A number of important Employment Law changes will be taking place this April. We set out below the top ten changes that employers should be aware of.
Top 10 changes coming into force on 6 April 2017:
- Gender Pay Gap Reporting Regulations: All private and charity sector employers with over 250 employees will be required to take a snapshot of their workforce’s pay and bonuses on 5 April 2017 (and each anniversary date going forward). The employer then has 12 months to calculate their Gender Pay Gap (“GPG”) figures, publish them on their own website and also submit their report to the Government by 4 April 2018. The GPG report must show: – Mean and median gender pay gap between men and for women – Mean and median bonus pay gap between men and women (calculated over a 12 month period) – Proportion of male and female employees who received a bonus- Quartile pay distribution for men and women
Further information on GPG reporting can be found here. For help and advice about how these new rules will affect your organisation, who are your relevant employees, what is “ordinary pay” and how to put together the calculations and report then please speak to one of our Employment Team on 0118 952 7284.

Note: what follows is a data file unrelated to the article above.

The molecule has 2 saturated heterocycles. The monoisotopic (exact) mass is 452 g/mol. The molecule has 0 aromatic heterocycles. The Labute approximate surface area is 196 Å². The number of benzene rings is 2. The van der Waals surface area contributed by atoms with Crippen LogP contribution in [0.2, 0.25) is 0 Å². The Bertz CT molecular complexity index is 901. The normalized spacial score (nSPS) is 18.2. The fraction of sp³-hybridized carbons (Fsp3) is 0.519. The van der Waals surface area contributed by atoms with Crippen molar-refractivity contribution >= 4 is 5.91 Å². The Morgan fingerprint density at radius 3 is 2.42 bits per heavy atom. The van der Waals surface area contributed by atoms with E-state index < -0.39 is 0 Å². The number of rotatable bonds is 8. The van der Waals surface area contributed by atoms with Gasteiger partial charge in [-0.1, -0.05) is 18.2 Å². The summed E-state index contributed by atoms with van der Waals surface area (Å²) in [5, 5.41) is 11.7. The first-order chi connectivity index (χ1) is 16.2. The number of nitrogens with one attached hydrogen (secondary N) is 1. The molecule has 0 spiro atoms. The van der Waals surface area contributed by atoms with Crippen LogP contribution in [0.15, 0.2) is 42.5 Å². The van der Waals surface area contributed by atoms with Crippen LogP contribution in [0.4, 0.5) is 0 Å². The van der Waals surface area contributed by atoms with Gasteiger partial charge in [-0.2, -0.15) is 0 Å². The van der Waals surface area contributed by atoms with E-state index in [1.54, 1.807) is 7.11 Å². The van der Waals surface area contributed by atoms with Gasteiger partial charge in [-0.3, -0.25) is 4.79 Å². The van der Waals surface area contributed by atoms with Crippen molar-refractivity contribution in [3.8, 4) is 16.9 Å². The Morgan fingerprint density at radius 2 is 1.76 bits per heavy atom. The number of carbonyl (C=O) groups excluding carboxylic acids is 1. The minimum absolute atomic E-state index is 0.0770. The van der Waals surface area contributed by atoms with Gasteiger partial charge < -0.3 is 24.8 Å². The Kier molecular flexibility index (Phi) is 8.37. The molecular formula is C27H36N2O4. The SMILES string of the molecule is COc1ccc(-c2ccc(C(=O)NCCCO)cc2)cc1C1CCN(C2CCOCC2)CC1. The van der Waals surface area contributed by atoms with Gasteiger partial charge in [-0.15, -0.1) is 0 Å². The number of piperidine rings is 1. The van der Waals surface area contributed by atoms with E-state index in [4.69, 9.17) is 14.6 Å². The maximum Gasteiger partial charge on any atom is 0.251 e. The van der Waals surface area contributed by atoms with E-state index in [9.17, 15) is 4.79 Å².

- Apprenticeship Levy: All employers with an annual payroll of more than £3 million will have to pay 0.5% of their annual wage bill into a new Apprenticeship Fund. The money will be used to help fund the training of apprentices under the new Apprenticeship Scheme. Employers will be given a “digital account” and training vouchers which can then be claimed against the Apprenticeship Levy fund.Employers will have an allowance of £15,000/year to set against the amount of Levy they are required to pay. The money will be deducted monthly by HMRC along with the usual NIC’s and income tax payments. The first Levy payments are due to be taken in May 2017 and it will be up to employers to calculate their payroll and inform HMRC each month whether they are eligible to pay. Further information on the Apprenticeship Levy can be found here.